PARIS — French authorities are investigating the death of a fitness blogger reportedly hit by an exploding whipped cream canister that was withdrawn from the market in 2013, officials and the company that makes the product said Thursday.
The prosecutor’s office in the eastern city of Mulhouse said an investigation is underway into Sunday’s death of Rebecca Burger and whether a faulty siphon on a high-pressure canister used to make and dispense whipped cream was at fault. The prosecutor would not comment pending further investigation.
Consumer magazine 60 Million Consumers reported that the exploding canister hit Burger violently in the chest, causing her to suffer a heart attack. The magazine said it had been warning for years of such risks after dozens of incidents, but this was apparently the first death reported.
Burger’s family announced her death on Burger’s Instagram account — followed by some 169,000 accounts — and added a photo showing a dismantled example of the type of whipped cream canister that “struck the thorax.”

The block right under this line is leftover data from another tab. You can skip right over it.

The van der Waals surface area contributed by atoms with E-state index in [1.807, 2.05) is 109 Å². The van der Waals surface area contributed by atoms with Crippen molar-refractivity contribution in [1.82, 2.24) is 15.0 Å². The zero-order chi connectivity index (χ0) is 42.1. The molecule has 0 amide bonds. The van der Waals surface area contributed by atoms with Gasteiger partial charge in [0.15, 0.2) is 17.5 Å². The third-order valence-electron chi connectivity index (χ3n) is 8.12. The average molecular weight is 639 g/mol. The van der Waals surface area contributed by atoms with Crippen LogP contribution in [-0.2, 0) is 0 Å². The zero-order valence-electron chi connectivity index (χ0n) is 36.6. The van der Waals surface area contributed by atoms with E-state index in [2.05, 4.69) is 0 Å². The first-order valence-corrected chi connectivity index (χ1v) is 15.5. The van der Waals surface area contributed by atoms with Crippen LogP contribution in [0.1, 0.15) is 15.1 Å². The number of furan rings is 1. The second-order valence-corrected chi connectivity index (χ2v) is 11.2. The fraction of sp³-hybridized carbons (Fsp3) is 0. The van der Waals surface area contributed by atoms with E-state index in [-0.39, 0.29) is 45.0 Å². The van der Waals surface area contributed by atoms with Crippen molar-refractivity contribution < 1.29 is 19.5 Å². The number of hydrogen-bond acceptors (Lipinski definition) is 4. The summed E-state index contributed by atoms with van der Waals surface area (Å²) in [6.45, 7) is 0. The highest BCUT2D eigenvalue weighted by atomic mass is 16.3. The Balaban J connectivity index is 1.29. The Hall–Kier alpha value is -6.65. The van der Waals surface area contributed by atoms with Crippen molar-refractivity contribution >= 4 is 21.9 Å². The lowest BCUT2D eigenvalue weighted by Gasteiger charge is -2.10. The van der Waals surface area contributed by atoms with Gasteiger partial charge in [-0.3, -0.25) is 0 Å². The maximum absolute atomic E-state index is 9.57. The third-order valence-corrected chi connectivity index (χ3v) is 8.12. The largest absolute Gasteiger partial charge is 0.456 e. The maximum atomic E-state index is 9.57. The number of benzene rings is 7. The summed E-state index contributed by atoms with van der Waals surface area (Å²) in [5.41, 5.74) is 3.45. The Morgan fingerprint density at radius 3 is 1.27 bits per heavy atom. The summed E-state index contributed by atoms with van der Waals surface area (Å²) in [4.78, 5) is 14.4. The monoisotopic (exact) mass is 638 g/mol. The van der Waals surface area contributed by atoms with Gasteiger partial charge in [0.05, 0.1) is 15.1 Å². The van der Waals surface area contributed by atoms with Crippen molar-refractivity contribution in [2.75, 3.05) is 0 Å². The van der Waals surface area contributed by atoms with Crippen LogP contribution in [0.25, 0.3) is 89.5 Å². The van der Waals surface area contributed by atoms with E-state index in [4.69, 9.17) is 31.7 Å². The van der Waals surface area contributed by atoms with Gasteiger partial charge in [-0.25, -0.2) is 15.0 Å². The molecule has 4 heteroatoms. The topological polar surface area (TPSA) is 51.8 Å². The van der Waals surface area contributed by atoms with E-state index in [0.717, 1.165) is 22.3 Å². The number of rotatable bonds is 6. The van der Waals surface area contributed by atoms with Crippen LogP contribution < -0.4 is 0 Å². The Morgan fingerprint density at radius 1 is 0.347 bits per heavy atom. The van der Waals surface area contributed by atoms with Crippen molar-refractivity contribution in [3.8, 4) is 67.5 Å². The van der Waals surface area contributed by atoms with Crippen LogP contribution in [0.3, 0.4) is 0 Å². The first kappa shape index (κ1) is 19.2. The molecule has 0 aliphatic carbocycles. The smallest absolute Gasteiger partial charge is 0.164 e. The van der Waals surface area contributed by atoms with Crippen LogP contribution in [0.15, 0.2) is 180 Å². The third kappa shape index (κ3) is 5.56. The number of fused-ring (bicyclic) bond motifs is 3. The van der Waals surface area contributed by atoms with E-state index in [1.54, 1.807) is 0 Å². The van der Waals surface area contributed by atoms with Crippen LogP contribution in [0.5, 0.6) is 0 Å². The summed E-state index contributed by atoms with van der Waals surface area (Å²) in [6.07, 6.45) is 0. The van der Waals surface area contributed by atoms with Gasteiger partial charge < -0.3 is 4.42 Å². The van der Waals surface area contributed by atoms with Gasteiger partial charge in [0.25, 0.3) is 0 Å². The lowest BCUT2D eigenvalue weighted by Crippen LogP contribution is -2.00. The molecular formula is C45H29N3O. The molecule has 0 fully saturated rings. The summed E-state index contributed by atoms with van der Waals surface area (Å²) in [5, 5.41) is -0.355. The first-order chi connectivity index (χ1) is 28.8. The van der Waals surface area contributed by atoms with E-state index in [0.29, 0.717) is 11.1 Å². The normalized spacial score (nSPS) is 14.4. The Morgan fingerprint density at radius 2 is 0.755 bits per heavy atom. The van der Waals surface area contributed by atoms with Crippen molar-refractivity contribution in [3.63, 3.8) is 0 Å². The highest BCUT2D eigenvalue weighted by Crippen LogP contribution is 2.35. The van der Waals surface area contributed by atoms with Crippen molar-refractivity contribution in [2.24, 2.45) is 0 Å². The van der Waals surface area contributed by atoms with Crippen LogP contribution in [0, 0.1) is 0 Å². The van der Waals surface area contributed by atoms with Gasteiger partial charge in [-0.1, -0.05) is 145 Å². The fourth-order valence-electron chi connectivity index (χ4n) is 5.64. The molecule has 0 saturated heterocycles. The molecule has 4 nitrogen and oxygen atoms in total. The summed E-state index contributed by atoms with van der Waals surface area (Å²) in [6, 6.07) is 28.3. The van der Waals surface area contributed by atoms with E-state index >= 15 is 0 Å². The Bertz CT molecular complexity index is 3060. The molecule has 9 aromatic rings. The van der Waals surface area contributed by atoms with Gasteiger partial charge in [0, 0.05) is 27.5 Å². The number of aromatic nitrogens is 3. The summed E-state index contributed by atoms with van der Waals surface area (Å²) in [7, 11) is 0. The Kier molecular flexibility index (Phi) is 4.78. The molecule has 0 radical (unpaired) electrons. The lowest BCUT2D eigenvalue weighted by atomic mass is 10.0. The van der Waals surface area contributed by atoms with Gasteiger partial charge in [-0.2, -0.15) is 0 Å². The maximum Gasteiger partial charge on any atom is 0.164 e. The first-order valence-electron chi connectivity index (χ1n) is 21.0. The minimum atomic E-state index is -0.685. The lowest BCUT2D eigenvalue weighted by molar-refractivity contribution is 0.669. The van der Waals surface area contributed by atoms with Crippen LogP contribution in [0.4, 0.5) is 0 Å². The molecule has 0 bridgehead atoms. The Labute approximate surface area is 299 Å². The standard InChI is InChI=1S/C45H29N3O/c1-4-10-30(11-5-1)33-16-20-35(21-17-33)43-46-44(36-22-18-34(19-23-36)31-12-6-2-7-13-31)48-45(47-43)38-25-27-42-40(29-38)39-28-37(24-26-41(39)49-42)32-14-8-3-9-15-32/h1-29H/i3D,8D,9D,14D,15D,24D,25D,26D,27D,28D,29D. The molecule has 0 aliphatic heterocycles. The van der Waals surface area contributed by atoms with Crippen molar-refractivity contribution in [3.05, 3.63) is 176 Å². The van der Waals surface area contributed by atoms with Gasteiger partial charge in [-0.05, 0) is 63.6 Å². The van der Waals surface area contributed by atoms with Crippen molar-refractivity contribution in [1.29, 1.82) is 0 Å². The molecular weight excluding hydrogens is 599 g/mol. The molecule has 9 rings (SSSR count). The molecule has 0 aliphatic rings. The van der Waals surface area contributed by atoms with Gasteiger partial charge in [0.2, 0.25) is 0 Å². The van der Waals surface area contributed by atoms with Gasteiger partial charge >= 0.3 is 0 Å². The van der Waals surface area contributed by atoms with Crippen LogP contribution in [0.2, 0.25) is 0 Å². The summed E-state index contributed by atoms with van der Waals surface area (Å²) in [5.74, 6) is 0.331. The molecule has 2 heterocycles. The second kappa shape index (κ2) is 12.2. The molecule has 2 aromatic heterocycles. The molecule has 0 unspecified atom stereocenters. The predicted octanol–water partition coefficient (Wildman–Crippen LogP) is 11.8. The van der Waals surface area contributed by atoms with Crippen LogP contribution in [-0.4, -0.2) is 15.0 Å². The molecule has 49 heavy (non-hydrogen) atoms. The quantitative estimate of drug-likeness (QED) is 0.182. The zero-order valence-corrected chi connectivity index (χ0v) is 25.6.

Authorities have the actual device that hit the popular blogger, her family said.
Voici un exemple de siphon à chantilly qui a explosé et percuté le thorax de Rebecca, entraînant son décès. Précision : le siphon qui a engendré sa mort quant à lui été mis sous scellé. N'utilisez pas ce genre d'ustensile chez vous ! Plusieurs dizaines de milliers d'appareils défectueux sont encore en circulation.
The manufacturer of the kitchen product, Ard’time, said the product has not been on the market since a “first incident implicating a siphon” in February 2013. Products were withdrawn from the market and destroyed, a company statement said, and efforts were made to alert consumers.
“Unfortunately, there are still lots of siphons of all brands that remain potentially dangerous as time passes,” the company said.
The consumer magazine said that incidents have been occurring since at least 2010. “We are up to 60 accidents” that have been reported, 60 Million Consumers Deputy Editor Benjamin Douriez said.
“It is, to our knowledge, the first time there has been a death from such an explosion. … We knew it would happen one day,” Douriez said.